Bank of America is going global with an online initiative that allows trading partners to access payment remittance information through the Internet.
Called Global Advice, the new service "is another arrow in the quiver of our payment suite of services and allows our clients to interact with their trading partners electronically," said John Feldman, director of product management, global treasury services at Charlotte, N.C.-based BofA. The service is being rolled out across the bank globally this year.
Currently, when two companies agree to conduct business, both must be set up to allow for electronic data interchange of financial information. Otherwise they must rely on fax machines and the mail to send payment remittance advice.
With Global Advice, a client sends BofA an electronic payment origination file, usually in the standard EDI 820 format, which is processed and cleared. A remittance file is then posted on a secure Web site, and the bank sends an e-mail to the client's trading partner advising that the remittance file can be viewed and downloaded from a secure Web address. The e-mail contains a password permitting the trading partner to access the information. "It allows our clients to provide better customer service," said Feldman.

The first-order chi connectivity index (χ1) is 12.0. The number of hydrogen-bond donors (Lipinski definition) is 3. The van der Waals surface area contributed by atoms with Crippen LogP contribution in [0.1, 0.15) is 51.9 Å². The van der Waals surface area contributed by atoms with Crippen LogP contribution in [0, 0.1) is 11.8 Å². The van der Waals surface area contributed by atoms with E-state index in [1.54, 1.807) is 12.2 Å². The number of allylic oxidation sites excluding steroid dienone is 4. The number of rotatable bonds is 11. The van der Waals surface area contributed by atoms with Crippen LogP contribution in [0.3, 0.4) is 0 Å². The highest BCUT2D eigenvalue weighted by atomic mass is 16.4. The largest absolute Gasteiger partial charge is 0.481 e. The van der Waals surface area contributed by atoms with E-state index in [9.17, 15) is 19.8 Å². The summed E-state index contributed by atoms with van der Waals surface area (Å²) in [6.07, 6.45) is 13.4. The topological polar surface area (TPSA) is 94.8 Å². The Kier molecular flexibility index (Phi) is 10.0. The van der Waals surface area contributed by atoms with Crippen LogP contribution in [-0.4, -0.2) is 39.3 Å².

Sending remittance information through the Internet saves firms money and allows them to get closer to their trading partners and build a better relationship.
"Cutting checks and reams of paper...is very expensive for trading partners and creates a time lag," Feldman said.
The service is being extended to payroll, travel and expense reimbursement information to employees, as well as benefit information for health care providers receiving payments from health care insurers.
BofA is piloting the system with WellPoint Health Networks, a large health care company with more than 7.5 million medical members and 31 million specialty members through Blue Cross of California and UNICARE.
WellPoint, based in Thousand Oaks, Calif., is converting some of its checks to electronic payments and will use Global Advice to post detailed payment information for five or six of its clients.
"We are attempting to transition paper-based functions within our company to those that deliver data in electronic format wherever possible," said Jerl Rossi, director of cash management at WellPoint.
The $672 billion BofA hatched the idea for the Web offering in the first quarter of 2000 and then worked with Affiliated Computer Services, Dallas, to build the system.
Feldman declined to reveal the cost, but said it was an "investment" in providing better service to clients.
BofA will be targeting Global Advice across industries. The larger the information file and the more difficult it is to communicate electronically, the greater the need for a solution like Global Advice, Feldman said.